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Carson City has maintained a small-town feel since 1858

Editor’s Note: Nevada 150 is a yearlong series highlighting the people, places and things that make up the history of the state.

Some locals still occasionally call it Eagle Valley, and others may remember it as Ormsby County, but by any name, Nevada’s state capital has a reputation as a great place to live or visit.

Filled with history primarily through its connections to the discovery of the Comstock Lode next door in Storey County in 1859, Carson City is known for the state Capitol, the rebuilt Virginia &Truckee Railroad and as a one-time home to American author and humorist Mark Twain.

It has great museums, the Governor’s Mansion on the historic west side, wide- open public spaces and a small-town charm.

Toss in Lake Tahoe, the city’s backyard a few miles to the west, and it is no wonder the city gets nods for livability.

“What makes Carson City special is that it is geographically compact,” Mayor Robert Crowell said. “It’s a true community in every sense of the word. It’s a place where one minute you can be in the heart of the state’s urban and political environment and 15 minutes later be hiking on one of our trails.”

Crowell, who came to Carson City in the 1950s from Tonopah, said the mix of urban and open space makes the community special.

The smallest county in Nevada in terms of square miles, Carson City was inhabited by the Washoe people before its humble start as a trading post named for an eagle killed by an early settler. In 1858, it was renamed Carson City for famed scout Kit Carson, who never actually visited the community.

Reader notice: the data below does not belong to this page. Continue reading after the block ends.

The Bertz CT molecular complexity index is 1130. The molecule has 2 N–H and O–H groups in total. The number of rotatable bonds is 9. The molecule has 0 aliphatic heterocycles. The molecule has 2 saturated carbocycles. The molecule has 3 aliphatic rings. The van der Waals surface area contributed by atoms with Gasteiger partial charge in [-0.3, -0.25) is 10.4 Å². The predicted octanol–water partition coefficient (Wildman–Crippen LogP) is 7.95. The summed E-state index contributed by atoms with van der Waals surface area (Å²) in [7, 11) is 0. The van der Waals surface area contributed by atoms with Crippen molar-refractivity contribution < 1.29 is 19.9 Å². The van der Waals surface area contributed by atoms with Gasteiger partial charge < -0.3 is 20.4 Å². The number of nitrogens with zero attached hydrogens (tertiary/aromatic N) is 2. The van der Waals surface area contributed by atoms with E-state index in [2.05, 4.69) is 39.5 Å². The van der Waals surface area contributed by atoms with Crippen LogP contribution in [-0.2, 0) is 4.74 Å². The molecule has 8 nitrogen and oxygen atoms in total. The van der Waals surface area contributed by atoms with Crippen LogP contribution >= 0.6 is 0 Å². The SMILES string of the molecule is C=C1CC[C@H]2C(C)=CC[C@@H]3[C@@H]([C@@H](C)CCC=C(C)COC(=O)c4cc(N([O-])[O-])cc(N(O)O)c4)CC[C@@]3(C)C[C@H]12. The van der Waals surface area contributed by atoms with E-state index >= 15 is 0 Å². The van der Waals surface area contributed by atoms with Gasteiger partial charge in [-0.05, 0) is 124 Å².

It became Nevada’s territorial capital in 1861 and the state capital on Oct. 31, 1864, a position it has held ever since.

Carson City and Ormsby County, named for early settler William Ormsby, who died in a conflict with Paiute Indians in 1860, were consolidated in 1969.

Longtime resident Guy Rocha, the former state archivist, said Carson City is the perfect size for a community, large enough at 50,000-plus residents to offer mass transit and other amenities but small enough to navigate easily.

A native of Las Vegas, Rocha said he likes that the city has kept its mostly horizontal landscape, without a large number of high rises blocking the views of the surrounding mountains and hills.

As the community rebuilds after the Great Recession, Rocha said it is important for people who have moved in from elsewhere to embrace the city and become partners in its economic future.

Tourism will continue to play an important role in its future, and Rocha said an untapped market is urban Las Vegas to the south.

With all the surrounding attractions nearby in northwest Nevada, Carson City is the gem in the setting, he said.

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